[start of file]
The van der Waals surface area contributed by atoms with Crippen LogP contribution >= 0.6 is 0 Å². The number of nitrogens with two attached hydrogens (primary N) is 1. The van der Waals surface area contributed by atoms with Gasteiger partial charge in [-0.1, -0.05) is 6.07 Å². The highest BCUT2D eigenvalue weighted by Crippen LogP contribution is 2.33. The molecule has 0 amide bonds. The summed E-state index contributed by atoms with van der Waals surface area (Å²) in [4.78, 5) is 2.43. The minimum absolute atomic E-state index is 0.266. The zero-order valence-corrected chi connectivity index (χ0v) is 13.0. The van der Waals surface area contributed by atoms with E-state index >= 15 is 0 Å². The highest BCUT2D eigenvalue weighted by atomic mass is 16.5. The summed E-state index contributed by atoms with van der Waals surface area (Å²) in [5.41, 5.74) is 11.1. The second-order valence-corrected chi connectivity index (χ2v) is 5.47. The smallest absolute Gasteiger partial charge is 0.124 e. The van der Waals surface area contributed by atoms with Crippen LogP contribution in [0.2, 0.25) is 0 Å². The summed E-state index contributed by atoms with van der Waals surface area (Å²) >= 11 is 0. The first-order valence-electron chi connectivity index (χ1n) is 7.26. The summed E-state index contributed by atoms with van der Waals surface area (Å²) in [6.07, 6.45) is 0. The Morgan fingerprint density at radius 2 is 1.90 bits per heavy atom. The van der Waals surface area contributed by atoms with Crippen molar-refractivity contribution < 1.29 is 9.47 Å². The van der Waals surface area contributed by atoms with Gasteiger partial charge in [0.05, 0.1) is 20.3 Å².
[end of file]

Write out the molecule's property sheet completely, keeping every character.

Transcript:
The van der Waals surface area contributed by atoms with Crippen LogP contribution >= 0.6 is 0 Å². The number of nitrogens with two attached hydrogens (primary N) is 1. The van der Waals surface area contributed by atoms with Gasteiger partial charge in [-0.1, -0.05) is 6.07 Å². The highest BCUT2D eigenvalue weighted by Crippen LogP contribution is 2.33. The molecule has 0 amide bonds. The summed E-state index contributed by atoms with van der Waals surface area (Å²) in [4.78, 5) is 2.43. The minimum absolute atomic E-state index is 0.266. The zero-order valence-corrected chi connectivity index (χ0v) is 13.0. The van der Waals surface area contributed by atoms with E-state index >= 15 is 0 Å². The highest BCUT2D eigenvalue weighted by atomic mass is 16.5. The summed E-state index contributed by atoms with van der Waals surface area (Å²) in [5.41, 5.74) is 11.1. The second-order valence-corrected chi connectivity index (χ2v) is 5.47. The smallest absolute Gasteiger partial charge is 0.124 e. The van der Waals surface area contributed by atoms with Crippen LogP contribution in [0.2, 0.25) is 0 Å². The summed E-state index contributed by atoms with van der Waals surface area (Å²) >= 11 is 0. The first-order valence-electron chi connectivity index (χ1n) is 7.26. The summed E-state index contributed by atoms with van der Waals surface area (Å²) in [6.07, 6.45) is 0. The Morgan fingerprint density at radius 2 is 1.90 bits per heavy atom. The van der Waals surface area contributed by atoms with Crippen molar-refractivity contribution < 1.29 is 9.47 Å². The van der Waals surface area contributed by atoms with Gasteiger partial charge in [0.05, 0.1) is 20.3 Å².